Beauty. In the eye of the beholder?
Now, I am going to applaud anyone with talent for art, be it photography, painting, or sculpture. And I further applaud people with this vision who lived 35,000 years ago. While I might see something a bit different than the artist had in mind, I am not one to look down upon creativity.
So when exploring deep in a cave in Hohle Fels, Germany, several scientists discovered this ancient relic, I am sure initially, they too wondered exactly what it might be.
This figurine, carved from mammoth ivory, is believed to be around 35,000 years old and therefore would be the oldest example of sculpture ever found.
Known as the Venus of Hohle Fels, it depicts a female figure with exaggerated breasts and thighs. Above, the sculpture is shown in a side and front view.
Ahhh...a female torso. Ok. Not being as savvy with human forms from the Upper Paleolithic period, I apologize if I seem indelicate. I would have bet cold cash this was a depiction of a chicken with breast implants.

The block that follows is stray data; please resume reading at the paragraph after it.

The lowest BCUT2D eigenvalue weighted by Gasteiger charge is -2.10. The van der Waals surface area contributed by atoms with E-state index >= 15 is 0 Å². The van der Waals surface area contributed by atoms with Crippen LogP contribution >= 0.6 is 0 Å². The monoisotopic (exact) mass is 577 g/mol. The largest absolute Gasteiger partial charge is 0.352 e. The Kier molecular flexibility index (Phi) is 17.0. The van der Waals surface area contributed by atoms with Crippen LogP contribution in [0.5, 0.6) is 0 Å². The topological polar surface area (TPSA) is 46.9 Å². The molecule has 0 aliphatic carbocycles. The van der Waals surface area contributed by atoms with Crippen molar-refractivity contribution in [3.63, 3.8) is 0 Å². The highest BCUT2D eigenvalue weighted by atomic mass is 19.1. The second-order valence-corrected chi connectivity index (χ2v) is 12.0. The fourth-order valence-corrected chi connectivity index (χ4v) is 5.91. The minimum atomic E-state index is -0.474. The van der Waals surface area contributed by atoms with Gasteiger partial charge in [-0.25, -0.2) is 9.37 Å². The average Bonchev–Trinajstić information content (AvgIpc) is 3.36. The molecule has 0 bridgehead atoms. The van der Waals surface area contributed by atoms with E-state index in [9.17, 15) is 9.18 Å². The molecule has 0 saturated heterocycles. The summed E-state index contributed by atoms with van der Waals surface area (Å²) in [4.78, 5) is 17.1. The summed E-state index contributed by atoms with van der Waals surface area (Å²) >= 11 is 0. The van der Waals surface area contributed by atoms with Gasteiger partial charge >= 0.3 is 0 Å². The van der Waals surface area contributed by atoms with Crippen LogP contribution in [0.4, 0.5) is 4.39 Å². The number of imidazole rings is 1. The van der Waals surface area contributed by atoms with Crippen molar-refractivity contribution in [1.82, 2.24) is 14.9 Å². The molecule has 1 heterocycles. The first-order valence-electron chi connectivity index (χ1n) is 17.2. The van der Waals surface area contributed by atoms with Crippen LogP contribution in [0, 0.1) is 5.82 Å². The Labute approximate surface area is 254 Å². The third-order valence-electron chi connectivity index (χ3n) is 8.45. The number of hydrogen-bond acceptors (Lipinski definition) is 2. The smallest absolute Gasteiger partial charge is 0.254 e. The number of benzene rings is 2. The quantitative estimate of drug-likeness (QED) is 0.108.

However, this was also the time period believed to be shared between humans and Neanderthals. So let's assume this depiction of the female body came from those earth-dwelling hominids.
And isn't it something that the chicken torso / early female inhabitant of earth would have such a disproportionately large rack. Perhaps it is a demonstration that man's fascination with the breasts is so deep in their DNA that even an artist from 35,000 years ago made sure his sculpture included over-sized cannonballs. Excellent.
Couldn't utter a word yet, could you Mr. Neanderthal, but you knew you loved the ta-tas.